BBC defend presenter in Sikh race row

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Adil Ray accused over Kirpan remark

THE BBC has defended a Muslim radio presenter after he was accused of being insensitive towards the Sikh religion.

Adil Ray, presenter on the BBC Asian Network, incurred the wrath of his Sikh listeners after he made comments about the kirpan – a ceremonial dagger required by Sikhs to be worn at all times – on his show on August 6.

Discussing a story about the cancellation of a Punjabi music concert in Canada where police had banned a number of Sikhs who refused to remove their kirpan, it is the comments made directly after by Ray that have angered the stations Sikh listeners.

Although his actual comments are unclear after the BBC removed the show from its website after apparent death threats were made to the presenter, a statement released by the Corporation denied there was any malice directed towards its Sikh listeners.

“We have had a few responses from listeners who thought that he was in some way mocking the Kirpan or Sikhism, or judging the rights and wrong of wearing the Kirpan. That response has led to discussion on some message boards,” a statement released by the BBC said.

“The Asian Network and Adil Ray would like to assure all our listeners that he did not mock the Kirpan or Sikhism.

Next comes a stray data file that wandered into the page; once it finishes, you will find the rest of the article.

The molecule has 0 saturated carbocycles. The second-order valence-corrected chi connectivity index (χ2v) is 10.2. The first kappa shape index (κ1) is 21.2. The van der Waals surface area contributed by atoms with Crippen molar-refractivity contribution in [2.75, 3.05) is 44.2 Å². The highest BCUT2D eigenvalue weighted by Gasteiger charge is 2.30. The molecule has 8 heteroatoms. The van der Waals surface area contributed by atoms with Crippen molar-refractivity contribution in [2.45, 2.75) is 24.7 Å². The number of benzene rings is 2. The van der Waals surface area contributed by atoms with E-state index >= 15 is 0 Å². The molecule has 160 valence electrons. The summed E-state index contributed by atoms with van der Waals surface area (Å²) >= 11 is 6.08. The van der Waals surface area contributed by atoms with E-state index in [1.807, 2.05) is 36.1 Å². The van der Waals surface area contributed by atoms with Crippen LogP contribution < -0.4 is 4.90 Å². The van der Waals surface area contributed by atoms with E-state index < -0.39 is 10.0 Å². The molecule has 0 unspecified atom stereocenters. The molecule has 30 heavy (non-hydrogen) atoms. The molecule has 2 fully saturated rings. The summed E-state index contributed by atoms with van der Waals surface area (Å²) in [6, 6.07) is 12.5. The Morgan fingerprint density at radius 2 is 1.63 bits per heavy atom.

“He was expressing surprise at the cancellation of the gig over the Kirpan issue, and then to link the two stories he made a remark about the British Army and whether it would be open-minded enough to let Kirpan wearers in. At no time did he make any judgement about people’s faith or the rights and wrongs of wearing the Kirpan.”

Butthe Network of Sikh Organisations has written to the corporation demanding a full transcript of the show.

Its spokesman, Hardeep Singh told the Independent newspaper: “We should not be paying a licence fee for promoting the ignorance-based ramblings of those bent on self-promotion who sneer at Asian religion and culture.”

The row has also made it onto a number of message boards across the internet with some calling for the BBC to explain why they have removed the show from its website.

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